We determined whether among men with clinically localized prostate cancer, particularly men with low risk disease, greater emotional distress increases the likelihood of undergoing surgery vs radiation or active surveillance.Materials and Methods:
Participants were 1,531 patients recruited from 2 academic and 3 community facilities (nonHispanic white 83%, nonHispanic black 11% and Hispanic 6%; low risk 36%, intermediate risk 49% and high risk 15%; choice of active surveillance 24%, radiation 27% and surgery 48%). Emotional distress was assessed shortly after diagnosis and after men made a treatment decision with the Distress Thermometer. We used multinomial logistic regression with robust standard errors to test if emotional distress at either point predicted treatment choice in the sample as a whole and after stratifying by D'Amico risk score.Results:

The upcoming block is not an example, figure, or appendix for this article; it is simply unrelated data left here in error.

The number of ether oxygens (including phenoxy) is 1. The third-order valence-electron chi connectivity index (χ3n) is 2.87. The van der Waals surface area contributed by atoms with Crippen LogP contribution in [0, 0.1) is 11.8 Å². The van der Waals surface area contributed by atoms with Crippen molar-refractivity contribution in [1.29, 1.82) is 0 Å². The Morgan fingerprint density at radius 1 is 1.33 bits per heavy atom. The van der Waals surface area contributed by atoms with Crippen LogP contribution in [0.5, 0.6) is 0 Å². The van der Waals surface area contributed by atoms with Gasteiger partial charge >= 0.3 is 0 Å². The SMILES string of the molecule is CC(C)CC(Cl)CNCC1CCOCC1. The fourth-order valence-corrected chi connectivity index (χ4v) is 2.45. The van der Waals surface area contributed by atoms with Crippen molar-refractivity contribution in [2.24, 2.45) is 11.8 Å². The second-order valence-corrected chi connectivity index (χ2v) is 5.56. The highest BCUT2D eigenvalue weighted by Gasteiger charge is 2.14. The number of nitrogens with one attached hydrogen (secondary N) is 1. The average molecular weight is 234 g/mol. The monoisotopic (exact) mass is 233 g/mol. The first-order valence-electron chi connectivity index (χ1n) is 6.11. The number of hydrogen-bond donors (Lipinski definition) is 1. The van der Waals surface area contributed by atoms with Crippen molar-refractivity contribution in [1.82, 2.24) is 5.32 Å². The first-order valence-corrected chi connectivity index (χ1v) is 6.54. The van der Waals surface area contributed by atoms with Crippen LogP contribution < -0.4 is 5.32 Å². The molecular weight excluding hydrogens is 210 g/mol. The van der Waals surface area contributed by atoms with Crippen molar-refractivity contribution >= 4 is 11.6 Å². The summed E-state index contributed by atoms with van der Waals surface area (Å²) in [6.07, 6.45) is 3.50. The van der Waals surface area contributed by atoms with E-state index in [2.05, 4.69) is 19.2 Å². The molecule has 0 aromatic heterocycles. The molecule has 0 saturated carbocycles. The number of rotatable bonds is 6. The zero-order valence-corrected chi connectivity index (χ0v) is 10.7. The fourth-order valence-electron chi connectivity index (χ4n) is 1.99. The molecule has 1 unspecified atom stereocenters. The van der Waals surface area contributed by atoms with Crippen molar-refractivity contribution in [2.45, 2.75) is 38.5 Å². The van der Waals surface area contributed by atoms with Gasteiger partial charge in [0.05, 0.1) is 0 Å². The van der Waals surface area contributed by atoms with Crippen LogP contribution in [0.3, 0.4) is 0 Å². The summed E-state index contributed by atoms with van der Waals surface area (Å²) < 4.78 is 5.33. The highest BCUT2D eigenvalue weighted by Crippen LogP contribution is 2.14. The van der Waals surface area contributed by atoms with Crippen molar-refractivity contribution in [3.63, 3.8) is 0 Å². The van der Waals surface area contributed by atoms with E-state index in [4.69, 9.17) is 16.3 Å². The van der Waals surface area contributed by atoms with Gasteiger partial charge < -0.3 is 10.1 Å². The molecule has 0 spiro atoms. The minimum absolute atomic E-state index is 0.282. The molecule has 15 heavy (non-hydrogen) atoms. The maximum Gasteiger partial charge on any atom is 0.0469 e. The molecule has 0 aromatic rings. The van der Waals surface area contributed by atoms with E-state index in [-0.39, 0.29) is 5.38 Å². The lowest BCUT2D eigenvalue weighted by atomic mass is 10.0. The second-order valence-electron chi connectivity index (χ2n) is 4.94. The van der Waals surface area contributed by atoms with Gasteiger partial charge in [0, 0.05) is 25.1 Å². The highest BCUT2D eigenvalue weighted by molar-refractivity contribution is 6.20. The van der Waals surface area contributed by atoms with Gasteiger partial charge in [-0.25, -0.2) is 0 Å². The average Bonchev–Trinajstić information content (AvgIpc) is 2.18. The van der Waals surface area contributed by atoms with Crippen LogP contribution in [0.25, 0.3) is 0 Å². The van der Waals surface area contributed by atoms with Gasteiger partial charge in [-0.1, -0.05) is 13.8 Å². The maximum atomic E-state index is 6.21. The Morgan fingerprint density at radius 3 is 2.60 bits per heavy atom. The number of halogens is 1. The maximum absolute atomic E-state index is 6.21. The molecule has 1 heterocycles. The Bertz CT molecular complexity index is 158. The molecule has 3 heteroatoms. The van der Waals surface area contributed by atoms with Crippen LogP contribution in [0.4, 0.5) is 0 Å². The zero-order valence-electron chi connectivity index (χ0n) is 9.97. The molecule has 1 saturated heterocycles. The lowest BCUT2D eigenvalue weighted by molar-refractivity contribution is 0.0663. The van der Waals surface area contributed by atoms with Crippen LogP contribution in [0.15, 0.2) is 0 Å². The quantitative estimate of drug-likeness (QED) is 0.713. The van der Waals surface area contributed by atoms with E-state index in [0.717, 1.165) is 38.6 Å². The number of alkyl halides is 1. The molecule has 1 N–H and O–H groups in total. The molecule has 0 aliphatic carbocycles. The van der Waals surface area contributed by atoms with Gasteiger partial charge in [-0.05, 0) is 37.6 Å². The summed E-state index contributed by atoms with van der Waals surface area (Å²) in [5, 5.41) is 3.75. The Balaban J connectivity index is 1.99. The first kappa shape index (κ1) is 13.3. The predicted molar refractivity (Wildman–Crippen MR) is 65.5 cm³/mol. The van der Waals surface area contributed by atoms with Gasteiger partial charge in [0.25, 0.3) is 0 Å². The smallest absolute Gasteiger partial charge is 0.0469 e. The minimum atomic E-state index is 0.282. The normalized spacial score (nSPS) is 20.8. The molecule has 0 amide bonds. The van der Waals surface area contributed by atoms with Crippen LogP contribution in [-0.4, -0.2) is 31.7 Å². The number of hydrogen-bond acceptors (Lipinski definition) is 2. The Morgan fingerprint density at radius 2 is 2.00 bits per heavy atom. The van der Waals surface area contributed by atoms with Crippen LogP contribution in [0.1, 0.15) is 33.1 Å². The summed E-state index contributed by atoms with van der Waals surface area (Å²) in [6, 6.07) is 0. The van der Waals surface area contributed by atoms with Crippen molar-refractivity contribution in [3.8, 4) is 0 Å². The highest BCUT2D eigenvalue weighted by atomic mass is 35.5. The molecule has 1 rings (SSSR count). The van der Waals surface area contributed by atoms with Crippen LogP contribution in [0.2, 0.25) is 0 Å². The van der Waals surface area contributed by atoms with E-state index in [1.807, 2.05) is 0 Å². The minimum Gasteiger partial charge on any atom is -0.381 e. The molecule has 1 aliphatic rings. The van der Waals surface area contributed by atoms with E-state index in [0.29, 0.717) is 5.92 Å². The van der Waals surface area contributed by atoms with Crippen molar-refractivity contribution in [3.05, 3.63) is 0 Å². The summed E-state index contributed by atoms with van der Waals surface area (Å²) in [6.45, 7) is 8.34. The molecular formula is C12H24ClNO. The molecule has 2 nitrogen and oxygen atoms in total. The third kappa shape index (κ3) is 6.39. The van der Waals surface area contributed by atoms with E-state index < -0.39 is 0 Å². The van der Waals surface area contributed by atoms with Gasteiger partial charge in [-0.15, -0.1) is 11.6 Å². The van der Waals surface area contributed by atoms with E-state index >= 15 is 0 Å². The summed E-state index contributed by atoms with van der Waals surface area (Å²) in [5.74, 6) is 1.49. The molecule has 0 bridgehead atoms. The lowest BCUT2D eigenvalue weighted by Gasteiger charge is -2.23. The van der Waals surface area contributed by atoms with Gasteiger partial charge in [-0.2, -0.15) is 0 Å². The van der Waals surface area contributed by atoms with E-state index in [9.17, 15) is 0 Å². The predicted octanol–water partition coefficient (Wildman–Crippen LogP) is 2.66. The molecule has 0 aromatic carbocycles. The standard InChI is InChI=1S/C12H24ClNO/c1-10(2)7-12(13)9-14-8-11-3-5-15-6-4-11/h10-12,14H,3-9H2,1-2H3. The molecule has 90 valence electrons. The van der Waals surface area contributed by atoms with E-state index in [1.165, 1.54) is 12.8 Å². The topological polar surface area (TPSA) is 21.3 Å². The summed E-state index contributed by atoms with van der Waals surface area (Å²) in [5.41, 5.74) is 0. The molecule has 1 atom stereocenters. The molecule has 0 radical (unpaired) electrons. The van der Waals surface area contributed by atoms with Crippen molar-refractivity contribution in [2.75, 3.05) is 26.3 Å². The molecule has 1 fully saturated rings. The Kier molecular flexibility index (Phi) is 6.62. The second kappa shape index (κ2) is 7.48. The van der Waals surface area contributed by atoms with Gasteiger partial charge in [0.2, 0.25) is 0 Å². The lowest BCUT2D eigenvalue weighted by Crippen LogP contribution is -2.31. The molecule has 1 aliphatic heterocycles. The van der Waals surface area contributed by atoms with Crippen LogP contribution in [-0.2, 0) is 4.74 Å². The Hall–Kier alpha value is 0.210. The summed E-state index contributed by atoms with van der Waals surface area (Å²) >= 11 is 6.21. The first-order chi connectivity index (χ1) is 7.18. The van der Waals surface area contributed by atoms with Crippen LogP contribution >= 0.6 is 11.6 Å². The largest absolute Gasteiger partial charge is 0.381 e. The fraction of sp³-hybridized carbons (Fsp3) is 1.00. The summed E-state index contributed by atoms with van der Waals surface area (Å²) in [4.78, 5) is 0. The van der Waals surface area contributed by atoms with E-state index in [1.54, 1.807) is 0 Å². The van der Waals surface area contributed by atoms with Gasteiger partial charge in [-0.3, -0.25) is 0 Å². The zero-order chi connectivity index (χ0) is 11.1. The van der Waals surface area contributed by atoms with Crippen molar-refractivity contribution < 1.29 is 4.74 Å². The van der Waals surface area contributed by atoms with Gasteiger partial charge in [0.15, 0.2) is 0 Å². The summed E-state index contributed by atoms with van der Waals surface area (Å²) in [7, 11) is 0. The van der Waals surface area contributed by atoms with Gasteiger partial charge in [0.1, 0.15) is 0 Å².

In the sample as a whole the participants who were more emotionally distressed at diagnosis were more likely to choose surgery over active surveillance (RRR 1.07; 95% CI 1.01, 1.14; p=0.02). Men who were more distressed close to the time they made a treatment choice were more likely to have chosen surgery over active surveillance (RRR 1.16; 95% CI 1.09, 1.24; p <0.001) or surgery over radiation (RRR 1.12; 95% CI 1.05, 1.19; p=0.001). This pattern was also found in men with low risk disease.Conclusions:
Emotional distress may motivate men with low risk prostate cancer to choose more aggressive treatment. Addressing emotional distress before and during treatment decision making may reduce a barrier to the uptake of active surveillance.